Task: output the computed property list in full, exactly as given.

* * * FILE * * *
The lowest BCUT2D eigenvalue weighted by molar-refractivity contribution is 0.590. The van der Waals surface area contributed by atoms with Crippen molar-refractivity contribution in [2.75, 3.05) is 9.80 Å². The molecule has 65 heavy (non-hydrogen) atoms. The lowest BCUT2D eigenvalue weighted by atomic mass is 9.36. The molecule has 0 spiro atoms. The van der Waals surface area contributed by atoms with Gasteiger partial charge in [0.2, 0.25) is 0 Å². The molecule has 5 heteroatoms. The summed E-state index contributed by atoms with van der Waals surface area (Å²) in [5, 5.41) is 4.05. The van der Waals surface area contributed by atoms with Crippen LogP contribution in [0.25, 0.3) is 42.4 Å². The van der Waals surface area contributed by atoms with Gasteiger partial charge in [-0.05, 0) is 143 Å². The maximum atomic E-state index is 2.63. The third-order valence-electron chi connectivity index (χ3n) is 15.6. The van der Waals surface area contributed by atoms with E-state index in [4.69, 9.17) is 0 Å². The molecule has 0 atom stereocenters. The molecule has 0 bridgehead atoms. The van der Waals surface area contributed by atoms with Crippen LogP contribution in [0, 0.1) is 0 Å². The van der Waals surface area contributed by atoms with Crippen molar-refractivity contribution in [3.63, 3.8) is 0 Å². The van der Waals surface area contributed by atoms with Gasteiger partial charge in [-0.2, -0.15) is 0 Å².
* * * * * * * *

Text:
The lowest BCUT2D eigenvalue weighted by molar-refractivity contribution is 0.590. The van der Waals surface area contributed by atoms with Crippen molar-refractivity contribution in [2.75, 3.05) is 9.80 Å². The molecule has 65 heavy (non-hydrogen) atoms. The lowest BCUT2D eigenvalue weighted by atomic mass is 9.36. The molecule has 0 spiro atoms. The van der Waals surface area contributed by atoms with Gasteiger partial charge in [0.2, 0.25) is 0 Å². The molecule has 5 heteroatoms. The summed E-state index contributed by atoms with van der Waals surface area (Å²) in [5, 5.41) is 4.05. The van der Waals surface area contributed by atoms with Crippen LogP contribution in [0.25, 0.3) is 42.4 Å². The van der Waals surface area contributed by atoms with Gasteiger partial charge in [-0.05, 0) is 143 Å². The maximum atomic E-state index is 2.63. The third-order valence-electron chi connectivity index (χ3n) is 15.6. The van der Waals surface area contributed by atoms with E-state index in [4.69, 9.17) is 0 Å². The molecule has 0 atom stereocenters. The molecule has 0 bridgehead atoms. The van der Waals surface area contributed by atoms with Crippen LogP contribution in [0, 0.1) is 0 Å². The van der Waals surface area contributed by atoms with Crippen molar-refractivity contribution in [3.63, 3.8) is 0 Å². The van der Waals surface area contributed by atoms with Gasteiger partial charge in [-0.2, -0.15) is 0 Å².